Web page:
Kampala — Rebel deserters in camps near the Sudanese border fear that they will be caught and punished
About 50,000 Sudanese refugees living in Adjumani district are being targeted for conscription into the Sudanese People's Liberation Army (SPLA), a report by the Refugee Law Project (RLP) has warned. The report, based on research done in the Adjumani refugee settlements also says the refugees face attacks by the Lord's Resistance Army (LRA) rebels.
The two rebel groups, it says, create an environment of fear for the refugees, in addition to the long-standing problems of hunger and under-development that the displaced people in Southern Sudan face.
The report says: "Many of the settlements in Adjumani are located near territory where the LRA has frequent activity. They are confined to specific areas called settlements, where all their food and possessions are concentrated. This makes them a perfect target for the LRA to replenish their supplies."
The report, released last week, is based on research done in 12 of the 33 refugee settlements in Adjumani district in May. The research team was led by Kirk Huff, an advocacy officer with the Refugee Law Project, an autonomous project within the Faculty of Law of Makerere University.
The 15-page report quotes several testimonies attesting to the 'continuing pressure' being exerted on individual refugees, many of whom have fled from the SPLA, to join (or return to) active service. Some of the former SPLA officers say they are being targeted because they know secrets of the rebel group.
Other testimonies in the report describe how people living in Mirieyi settlement are taken from their huts at night to unknown destinations by the SPLA. Another refugee who fled to Kampala after fleeing from the SPLA told the researchers about continued mobilisation in Adjumani. He also spoke of child soldiers being recruited through subtle pressure put on communities to supply one child per family for military service.
"Although these people have fled the war in their home country and are now living in Uganda as refugees," the report warns, "individual refugees-especially former soldiers-- still feel threatened by SPLA activity inside Uganda."
One refugee told the research team: "I live in fear. I know they are looking for me. I cannot run because I have children."
RLP researchers found that rebels are captured and bound while their houses and fields are looted of food, pots, clothes and other items. Refugees are stripped and forced to carry the loot.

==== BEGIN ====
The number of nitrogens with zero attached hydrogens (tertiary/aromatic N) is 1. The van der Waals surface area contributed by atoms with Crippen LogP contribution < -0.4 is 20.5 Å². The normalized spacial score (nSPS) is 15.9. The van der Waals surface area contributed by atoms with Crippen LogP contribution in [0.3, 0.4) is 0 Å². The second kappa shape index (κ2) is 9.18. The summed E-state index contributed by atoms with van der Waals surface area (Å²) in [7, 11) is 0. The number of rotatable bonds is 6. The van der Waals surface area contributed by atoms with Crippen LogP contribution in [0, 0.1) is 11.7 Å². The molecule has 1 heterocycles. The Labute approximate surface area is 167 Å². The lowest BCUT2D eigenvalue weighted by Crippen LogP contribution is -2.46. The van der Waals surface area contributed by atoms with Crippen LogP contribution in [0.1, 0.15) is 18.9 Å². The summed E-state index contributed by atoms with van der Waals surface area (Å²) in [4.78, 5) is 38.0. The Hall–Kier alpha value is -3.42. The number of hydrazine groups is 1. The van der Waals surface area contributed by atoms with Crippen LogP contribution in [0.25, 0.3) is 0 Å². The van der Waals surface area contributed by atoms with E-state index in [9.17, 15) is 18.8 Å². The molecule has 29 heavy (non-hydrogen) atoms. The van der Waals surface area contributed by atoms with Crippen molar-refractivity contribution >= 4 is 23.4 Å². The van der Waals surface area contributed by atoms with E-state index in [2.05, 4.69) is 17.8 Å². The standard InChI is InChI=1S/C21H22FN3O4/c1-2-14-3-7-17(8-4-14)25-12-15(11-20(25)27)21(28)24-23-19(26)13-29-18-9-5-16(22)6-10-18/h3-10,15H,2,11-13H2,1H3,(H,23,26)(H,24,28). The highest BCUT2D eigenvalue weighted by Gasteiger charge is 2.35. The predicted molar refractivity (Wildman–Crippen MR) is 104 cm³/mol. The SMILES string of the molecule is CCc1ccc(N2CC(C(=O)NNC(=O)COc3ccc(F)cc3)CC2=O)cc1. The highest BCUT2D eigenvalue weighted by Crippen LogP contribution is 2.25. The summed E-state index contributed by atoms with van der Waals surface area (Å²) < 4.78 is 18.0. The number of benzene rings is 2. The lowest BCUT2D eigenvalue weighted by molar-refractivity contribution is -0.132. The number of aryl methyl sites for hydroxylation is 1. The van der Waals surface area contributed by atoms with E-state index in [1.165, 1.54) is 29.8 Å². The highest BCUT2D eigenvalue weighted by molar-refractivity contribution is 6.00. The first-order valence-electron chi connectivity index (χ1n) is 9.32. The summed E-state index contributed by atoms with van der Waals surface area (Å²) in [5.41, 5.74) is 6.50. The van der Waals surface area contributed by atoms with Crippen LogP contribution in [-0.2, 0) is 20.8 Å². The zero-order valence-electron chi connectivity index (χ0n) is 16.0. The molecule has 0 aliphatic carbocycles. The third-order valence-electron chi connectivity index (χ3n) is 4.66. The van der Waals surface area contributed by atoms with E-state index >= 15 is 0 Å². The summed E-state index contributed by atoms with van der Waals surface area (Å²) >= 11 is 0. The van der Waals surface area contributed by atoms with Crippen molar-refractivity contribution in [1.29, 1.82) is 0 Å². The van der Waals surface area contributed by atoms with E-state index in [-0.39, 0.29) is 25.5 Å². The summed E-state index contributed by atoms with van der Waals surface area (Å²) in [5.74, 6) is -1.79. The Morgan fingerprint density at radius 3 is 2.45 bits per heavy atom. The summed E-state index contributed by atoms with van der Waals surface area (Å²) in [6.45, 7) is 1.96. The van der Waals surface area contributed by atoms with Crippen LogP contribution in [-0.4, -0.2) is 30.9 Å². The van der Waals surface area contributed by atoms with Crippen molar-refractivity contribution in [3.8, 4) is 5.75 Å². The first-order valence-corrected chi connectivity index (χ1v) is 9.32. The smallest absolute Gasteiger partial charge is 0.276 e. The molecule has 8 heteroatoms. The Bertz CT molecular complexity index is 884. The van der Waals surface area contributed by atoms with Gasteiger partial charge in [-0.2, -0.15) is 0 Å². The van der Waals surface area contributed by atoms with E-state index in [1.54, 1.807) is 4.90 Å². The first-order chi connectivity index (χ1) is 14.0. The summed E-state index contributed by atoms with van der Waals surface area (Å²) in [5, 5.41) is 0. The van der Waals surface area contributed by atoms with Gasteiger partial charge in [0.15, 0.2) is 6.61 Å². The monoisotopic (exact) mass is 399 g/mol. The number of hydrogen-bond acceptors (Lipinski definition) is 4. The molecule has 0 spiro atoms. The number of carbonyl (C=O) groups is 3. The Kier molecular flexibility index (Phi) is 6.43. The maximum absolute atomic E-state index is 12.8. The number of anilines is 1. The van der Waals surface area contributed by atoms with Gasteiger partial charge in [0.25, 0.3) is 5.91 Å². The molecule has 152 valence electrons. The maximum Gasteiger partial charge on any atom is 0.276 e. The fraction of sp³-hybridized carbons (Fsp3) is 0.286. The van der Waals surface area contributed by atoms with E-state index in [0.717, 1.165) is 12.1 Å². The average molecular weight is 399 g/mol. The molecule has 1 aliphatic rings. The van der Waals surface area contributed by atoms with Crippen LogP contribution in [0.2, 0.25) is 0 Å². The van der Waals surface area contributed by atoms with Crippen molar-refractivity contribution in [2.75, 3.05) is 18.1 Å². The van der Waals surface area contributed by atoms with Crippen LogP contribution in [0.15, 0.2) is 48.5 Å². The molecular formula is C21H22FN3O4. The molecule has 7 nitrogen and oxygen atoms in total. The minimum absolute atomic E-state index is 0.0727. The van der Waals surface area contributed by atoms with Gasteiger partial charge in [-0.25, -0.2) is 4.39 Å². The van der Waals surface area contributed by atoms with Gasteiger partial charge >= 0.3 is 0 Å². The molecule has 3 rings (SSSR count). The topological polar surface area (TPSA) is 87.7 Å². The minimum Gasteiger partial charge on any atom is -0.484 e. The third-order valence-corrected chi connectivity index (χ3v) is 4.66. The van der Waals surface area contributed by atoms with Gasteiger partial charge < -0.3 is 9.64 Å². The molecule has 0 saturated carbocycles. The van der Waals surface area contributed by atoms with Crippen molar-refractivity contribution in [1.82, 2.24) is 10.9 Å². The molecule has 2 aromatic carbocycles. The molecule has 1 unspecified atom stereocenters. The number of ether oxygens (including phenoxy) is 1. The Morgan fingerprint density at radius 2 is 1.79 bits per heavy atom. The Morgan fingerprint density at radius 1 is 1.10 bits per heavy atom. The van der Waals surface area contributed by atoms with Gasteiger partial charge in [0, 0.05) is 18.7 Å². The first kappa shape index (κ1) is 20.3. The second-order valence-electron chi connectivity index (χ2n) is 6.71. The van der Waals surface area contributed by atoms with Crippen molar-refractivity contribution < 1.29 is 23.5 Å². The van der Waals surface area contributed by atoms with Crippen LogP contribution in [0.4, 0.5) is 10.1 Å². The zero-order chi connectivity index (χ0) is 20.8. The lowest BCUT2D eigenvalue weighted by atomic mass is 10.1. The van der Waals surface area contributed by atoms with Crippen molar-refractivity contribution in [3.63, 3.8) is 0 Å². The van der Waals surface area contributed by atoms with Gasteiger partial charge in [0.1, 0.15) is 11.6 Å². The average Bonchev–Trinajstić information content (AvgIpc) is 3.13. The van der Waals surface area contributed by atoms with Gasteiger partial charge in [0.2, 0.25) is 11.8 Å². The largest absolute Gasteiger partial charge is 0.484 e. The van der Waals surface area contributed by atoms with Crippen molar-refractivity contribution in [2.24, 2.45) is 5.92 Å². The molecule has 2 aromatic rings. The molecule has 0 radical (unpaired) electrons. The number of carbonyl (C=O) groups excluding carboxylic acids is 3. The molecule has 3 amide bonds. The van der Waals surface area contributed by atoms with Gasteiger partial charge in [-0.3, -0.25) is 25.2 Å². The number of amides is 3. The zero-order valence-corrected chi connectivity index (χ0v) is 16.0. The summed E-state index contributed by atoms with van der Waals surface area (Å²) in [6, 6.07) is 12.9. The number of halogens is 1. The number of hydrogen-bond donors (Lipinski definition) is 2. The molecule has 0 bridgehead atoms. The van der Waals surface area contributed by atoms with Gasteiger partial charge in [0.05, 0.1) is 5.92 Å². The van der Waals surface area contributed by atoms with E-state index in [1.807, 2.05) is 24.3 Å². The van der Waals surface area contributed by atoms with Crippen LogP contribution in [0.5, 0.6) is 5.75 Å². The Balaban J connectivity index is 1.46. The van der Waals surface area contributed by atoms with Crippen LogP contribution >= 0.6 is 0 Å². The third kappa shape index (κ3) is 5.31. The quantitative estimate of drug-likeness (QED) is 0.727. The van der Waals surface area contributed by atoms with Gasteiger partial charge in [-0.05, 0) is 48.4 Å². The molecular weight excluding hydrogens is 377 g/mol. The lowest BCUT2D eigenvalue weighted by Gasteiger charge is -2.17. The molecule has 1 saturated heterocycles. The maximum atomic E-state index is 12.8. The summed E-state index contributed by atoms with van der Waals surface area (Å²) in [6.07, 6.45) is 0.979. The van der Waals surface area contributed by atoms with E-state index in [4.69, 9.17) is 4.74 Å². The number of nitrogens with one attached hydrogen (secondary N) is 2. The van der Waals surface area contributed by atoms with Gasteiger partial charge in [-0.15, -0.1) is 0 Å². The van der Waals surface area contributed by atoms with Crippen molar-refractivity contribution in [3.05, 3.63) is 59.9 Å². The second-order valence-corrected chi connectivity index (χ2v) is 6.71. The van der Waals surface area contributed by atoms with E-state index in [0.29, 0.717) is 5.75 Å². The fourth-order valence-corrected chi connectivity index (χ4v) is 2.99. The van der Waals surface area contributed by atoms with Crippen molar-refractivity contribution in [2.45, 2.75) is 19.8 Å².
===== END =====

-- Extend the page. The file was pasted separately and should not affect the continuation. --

The report says: "Though most are released to find their own way back to the settlements, some refugees are killed or abducted. Most witnesses interviewed by the RLP claimed that security provided by the over-stretched UPDF-led Local Defence Units (LDUs) is insufficient. This lack of adequate security allows the rebels in the area to continue their insurgency."
Researchers also got evidence that deserters are severely punished when apprehended. Those of high rank may even be killed upon their return to Sudan, they add.
The report says the refugees in the settlements that were opened under the recent Self-Reliance Strategy (SRS) in southern Adjumani are more vulnerable to LRA attacks. Many of those interviewed, it says, perceived themselves to be some kind of barrier between the rebels and the national population.
"There is too much fear. The people live in horror. They do not live in the huts they have built," one refugee told the research team.
In its conclusion, the report calls for "durable solutions" to address the question of insecurity in the settlements.
With regard to LRA activity, the report prescribes an urgent need for a greater UPDF presence in and around the settlements. The report says: "The LDUs play a lesser role as they are generally perceived to be unpaid, under-trained and insufficient for protection. Improving security numerically would have an immediate positive effect on the situation and would act as a major deterrent to rebels who are currently exploiting the inadequacy of Uganda's efforts to protect those living within its borders."
The Refugee Law Project also calls on Government to improve opportunities for refugees with past involvement in SPLA by moving them to other locations within Uganda that are further from the Sudan border. Those who are at risk, it recommends, must be given greater opportunity to leave the north and either be resettled elsewhere within Uganda or in a third country.
The report says: "At the same time, the leadership of the SPLA needs to take responsibility for its human rights abuses in Adjumani, and implement change in its recruitment policy. Forced recruitment discredits it in the eyes of the international community and erodes the legitimacy of its struggle."
Mr. Zachary Lomo, the Project Director, said plans are under way to study the living conditions of the refugees in the districts bordering Adjumani. He says: "The proposals for field trips to Arua and Kitgum are being finalised. The study might be done before the end of the year."